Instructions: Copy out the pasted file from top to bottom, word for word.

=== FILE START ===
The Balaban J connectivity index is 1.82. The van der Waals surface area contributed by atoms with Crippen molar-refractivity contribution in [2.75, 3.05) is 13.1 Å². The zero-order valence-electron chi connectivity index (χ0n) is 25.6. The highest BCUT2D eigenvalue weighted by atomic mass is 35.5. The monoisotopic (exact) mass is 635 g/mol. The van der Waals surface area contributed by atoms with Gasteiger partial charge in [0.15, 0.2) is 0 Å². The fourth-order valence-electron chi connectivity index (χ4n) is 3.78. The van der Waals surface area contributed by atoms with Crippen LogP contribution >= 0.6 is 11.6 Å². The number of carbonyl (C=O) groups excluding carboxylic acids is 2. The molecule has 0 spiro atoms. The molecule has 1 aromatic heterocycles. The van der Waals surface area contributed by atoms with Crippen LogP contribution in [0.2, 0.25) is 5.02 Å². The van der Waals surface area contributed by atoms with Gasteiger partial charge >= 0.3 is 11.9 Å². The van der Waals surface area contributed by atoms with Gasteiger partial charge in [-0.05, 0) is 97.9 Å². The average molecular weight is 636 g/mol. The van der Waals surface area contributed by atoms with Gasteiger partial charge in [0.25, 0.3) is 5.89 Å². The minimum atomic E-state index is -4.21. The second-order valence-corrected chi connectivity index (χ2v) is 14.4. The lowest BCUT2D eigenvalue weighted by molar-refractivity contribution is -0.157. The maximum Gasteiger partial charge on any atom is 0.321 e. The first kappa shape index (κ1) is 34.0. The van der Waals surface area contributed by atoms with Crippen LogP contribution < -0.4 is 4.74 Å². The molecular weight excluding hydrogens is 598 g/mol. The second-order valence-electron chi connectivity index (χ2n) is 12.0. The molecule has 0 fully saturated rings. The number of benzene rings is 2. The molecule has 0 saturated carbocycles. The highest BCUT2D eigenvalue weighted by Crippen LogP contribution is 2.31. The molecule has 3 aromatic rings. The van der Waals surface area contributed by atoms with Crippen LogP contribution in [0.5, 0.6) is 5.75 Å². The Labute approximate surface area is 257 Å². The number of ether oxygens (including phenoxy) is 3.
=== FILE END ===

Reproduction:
The Balaban J connectivity index is 1.82. The van der Waals surface area contributed by atoms with Crippen molar-refractivity contribution in [2.75, 3.05) is 13.1 Å². The zero-order valence-electron chi connectivity index (χ0n) is 25.6. The highest BCUT2D eigenvalue weighted by atomic mass is 35.5. The monoisotopic (exact) mass is 635 g/mol. The van der Waals surface area contributed by atoms with Gasteiger partial charge in [0.15, 0.2) is 0 Å². The fourth-order valence-electron chi connectivity index (χ4n) is 3.78. The van der Waals surface area contributed by atoms with Crippen LogP contribution >= 0.6 is 11.6 Å². The number of carbonyl (C=O) groups excluding carboxylic acids is 2. The molecule has 0 spiro atoms. The molecule has 1 aromatic heterocycles. The van der Waals surface area contributed by atoms with Crippen LogP contribution in [0.2, 0.25) is 5.02 Å². The van der Waals surface area contributed by atoms with Gasteiger partial charge >= 0.3 is 11.9 Å². The van der Waals surface area contributed by atoms with Gasteiger partial charge in [-0.05, 0) is 97.9 Å². The average molecular weight is 636 g/mol. The van der Waals surface area contributed by atoms with Gasteiger partial charge in [0.25, 0.3) is 5.89 Å². The minimum atomic E-state index is -4.21. The second-order valence-corrected chi connectivity index (χ2v) is 14.4. The lowest BCUT2D eigenvalue weighted by molar-refractivity contribution is -0.157. The maximum Gasteiger partial charge on any atom is 0.321 e. The first kappa shape index (κ1) is 34.0. The van der Waals surface area contributed by atoms with Crippen LogP contribution < -0.4 is 4.74 Å². The molecular weight excluding hydrogens is 598 g/mol. The second-order valence-electron chi connectivity index (χ2n) is 12.0. The molecule has 0 fully saturated rings. The number of benzene rings is 2. The molecule has 0 saturated carbocycles. The highest BCUT2D eigenvalue weighted by Crippen LogP contribution is 2.31. The molecule has 3 aromatic rings. The van der Waals surface area contributed by atoms with Crippen LogP contribution in [0.5, 0.6) is 5.75 Å². The Labute approximate surface area is 257 Å². The number of ether oxygens (including phenoxy) is 3.